Languages Canada steady in 2014
Fedele and SEA collaborate
CEG announces Intrax acquisition and Swedish pathway
Turkish agents report early 2015 growth
English New Zealand announces new chair
English USA unveils new Executive Director

News Round Up

New global Spanish test launched
Heartland Opens New Campus in Mississauga
EC London 30+ moves to new location
New Spanish school in the Amazon
New Zealand confirms English requirement changes
Bright World launches residential holiday course
GUS purchases ULaw, new LSBF MBA in Singapore
Korea targets 200,000 students

Inside The Industry

On the move
Q&A Educator association: English Australia
Industry issues- agents speak out
Q&A Agency Association: IALCA
Agency of the month: Metzenbauer Sprach- und Studienreisen

Course Guide
One-to-one in the USA



Introducing brand StudyTravel!

by Nicola Hancox,

When an established brand ‘rebrands’ it marks a new chapter and we anticipate the company rebrand from Hothouse Media Ltd (incorporating Study Travel Magazine and the Alphe Conferences) to StudyTravel Ltd (with StudyTravel Magazine and StudyTravel Alphe Conferences) will bring brand alignment and build a stronger identity in the minds of our magazine readers and conference attendees. Rather than being known as two separate entities (how many of our readers honestly knew the two were from the same stable?) the new brand (StudyTravel) will bring us that much closer. I’m sure many of you have already noticed at least one member of the editorial team attending each and every ST Alphe Conference (all five of us will be at the ST Alphe UK event where many of you will be leafing through this very edition). As transformational as this may seem it is important to note that we are still very much the same team, sitting but metres away from one another in our open plan office in London. And we all have the same goal: to be the business tool for study abroad professionals. So if you want to find out more about the study travel industry: read ST Magazine. If you want to meet quality agents and educators: attend ST Alphe Conferences. ‘Everything StudyTravel in one place’ screams our new tagline. And this sentiment has never rung more true.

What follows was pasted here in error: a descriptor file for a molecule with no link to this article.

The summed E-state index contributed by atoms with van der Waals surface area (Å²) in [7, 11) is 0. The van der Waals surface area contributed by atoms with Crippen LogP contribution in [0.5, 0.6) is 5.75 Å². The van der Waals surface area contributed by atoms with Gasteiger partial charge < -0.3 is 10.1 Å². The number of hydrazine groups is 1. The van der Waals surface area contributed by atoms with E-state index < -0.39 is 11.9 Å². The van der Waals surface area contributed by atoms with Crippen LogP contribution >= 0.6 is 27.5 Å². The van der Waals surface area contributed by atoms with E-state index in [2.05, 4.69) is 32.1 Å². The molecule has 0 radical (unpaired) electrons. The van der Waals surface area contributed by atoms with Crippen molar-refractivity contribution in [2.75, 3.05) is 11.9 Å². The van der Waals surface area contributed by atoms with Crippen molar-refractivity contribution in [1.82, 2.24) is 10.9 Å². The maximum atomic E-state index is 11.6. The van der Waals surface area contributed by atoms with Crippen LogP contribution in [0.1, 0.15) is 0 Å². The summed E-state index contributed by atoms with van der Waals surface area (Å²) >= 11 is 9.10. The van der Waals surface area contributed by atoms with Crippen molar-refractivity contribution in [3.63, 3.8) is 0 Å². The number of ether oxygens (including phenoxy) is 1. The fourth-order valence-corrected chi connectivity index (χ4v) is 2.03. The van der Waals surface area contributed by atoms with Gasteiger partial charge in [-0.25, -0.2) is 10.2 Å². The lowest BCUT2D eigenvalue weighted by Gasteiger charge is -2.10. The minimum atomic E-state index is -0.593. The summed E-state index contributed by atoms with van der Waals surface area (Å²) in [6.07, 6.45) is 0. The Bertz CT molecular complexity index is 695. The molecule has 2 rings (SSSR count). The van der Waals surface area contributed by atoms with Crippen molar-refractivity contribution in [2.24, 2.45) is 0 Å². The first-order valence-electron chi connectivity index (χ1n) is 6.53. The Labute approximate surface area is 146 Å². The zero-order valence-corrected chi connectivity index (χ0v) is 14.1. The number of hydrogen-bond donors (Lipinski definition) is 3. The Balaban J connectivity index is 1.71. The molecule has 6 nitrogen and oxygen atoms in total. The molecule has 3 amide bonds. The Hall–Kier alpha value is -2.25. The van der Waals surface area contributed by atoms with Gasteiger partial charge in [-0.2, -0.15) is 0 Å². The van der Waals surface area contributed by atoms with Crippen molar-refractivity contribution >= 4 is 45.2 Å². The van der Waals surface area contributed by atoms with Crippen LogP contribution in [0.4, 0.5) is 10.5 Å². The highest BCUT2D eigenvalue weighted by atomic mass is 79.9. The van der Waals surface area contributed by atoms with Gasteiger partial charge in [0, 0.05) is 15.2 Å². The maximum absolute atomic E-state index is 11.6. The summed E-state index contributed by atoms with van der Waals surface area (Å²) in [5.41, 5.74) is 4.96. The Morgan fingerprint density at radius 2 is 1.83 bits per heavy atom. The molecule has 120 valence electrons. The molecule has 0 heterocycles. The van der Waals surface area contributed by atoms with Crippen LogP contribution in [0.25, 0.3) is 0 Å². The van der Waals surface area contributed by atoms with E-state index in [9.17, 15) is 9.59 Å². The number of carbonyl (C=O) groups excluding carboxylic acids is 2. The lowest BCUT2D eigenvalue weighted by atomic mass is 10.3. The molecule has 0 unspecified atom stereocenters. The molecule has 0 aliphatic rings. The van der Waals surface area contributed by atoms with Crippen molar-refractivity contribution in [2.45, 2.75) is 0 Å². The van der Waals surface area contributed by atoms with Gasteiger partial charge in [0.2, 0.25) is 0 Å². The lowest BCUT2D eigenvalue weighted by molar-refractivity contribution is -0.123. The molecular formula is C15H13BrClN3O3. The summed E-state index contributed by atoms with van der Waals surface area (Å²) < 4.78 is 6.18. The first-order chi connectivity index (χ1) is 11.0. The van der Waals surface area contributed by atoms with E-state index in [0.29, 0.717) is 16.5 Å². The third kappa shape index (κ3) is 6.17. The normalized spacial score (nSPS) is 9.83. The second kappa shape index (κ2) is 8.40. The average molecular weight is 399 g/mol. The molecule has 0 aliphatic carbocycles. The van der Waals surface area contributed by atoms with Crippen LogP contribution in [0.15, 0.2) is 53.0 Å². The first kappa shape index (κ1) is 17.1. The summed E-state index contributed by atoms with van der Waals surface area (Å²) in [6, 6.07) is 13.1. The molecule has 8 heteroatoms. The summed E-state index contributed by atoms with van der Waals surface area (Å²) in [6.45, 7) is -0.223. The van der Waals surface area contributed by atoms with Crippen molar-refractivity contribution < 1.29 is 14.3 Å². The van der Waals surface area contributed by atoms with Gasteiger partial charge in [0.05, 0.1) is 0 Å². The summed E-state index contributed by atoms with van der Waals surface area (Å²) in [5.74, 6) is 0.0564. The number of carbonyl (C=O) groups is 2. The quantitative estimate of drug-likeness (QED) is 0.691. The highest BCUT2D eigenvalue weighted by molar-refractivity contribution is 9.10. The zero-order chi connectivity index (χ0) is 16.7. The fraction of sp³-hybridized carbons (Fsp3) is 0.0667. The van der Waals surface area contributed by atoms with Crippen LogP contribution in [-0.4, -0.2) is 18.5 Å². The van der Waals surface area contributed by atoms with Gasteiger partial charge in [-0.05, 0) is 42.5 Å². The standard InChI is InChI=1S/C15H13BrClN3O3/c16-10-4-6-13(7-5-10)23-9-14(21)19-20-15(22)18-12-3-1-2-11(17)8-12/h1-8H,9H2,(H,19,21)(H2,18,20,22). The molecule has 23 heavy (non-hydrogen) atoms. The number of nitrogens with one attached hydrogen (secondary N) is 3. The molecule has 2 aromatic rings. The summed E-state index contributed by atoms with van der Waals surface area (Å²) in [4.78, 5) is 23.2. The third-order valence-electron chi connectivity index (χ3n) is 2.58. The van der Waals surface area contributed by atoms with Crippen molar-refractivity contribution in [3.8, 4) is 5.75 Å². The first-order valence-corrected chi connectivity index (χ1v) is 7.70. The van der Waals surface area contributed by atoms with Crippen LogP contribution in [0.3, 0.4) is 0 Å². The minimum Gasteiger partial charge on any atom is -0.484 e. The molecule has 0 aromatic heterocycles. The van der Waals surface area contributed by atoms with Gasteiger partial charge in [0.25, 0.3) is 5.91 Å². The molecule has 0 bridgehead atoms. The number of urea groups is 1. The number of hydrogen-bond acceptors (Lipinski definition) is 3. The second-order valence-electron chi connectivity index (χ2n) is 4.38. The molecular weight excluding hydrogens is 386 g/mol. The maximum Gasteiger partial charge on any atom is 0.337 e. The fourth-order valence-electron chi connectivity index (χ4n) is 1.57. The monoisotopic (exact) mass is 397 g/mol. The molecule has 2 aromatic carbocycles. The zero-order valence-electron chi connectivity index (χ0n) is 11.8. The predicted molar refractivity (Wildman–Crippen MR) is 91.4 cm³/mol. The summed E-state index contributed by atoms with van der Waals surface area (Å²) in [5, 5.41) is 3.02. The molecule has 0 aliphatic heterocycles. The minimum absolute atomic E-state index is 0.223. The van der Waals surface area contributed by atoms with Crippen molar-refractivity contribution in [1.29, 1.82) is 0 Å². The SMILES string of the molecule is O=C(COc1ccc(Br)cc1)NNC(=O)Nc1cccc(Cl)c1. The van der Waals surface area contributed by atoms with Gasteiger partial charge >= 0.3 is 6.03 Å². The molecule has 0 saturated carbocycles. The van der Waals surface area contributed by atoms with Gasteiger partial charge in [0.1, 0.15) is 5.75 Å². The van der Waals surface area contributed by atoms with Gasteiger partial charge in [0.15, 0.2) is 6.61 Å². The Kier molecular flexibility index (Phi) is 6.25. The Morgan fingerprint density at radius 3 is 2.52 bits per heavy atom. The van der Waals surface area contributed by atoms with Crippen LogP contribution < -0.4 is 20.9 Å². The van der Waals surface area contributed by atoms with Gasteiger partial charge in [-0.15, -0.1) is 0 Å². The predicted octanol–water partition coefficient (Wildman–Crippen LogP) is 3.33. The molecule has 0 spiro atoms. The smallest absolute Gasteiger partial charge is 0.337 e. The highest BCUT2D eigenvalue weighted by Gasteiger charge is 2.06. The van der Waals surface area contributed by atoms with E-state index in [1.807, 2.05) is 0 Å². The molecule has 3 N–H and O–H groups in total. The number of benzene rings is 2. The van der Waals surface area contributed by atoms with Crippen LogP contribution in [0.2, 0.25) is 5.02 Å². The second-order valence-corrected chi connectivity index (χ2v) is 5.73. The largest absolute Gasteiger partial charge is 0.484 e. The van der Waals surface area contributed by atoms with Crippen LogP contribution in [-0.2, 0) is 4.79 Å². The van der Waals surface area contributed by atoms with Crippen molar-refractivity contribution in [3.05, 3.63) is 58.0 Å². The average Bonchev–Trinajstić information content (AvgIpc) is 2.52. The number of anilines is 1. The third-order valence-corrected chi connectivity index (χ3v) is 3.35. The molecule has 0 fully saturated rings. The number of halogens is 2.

Unity is very much the theme of this month’s issue. There are several examples in our extended news pages of brands making a stand together. See page 8 for a story about two school associations from the main Spanish-language teaching markets working together to grow the SFL industry. We may be competitors in the SFL sector, but we are partners in the overall language travel industry, said one association representative.

Global alliance Gaela standing shoulder-to-shoulder with South Africa’s ELT industry is another example of industry solidarity (page 7). I do hope South Africa’s government takes heed of Gaela’s communiqué and that it leads to a rethink concerning visa policy that is inclusive rather than exclusive of its valuable language teaching sector. Outgoing Executive Director of English Australia, Sue Blundell, meanwhile gives some sound advice about ‘working together’ in this month’s Industry Faces interview (page 33). She notes that the annual Gaela and Felca AGM is a hotbed of collaboration that is essential to industry advancement. To give credit where credit is due, Sue has been an essential cog in establishing more open communication between government and peak industry bodies in Australia. Other markets can learn a lot from the Australian model and indeed one of industry’s most influential figures. nicolahancox@studytravel.network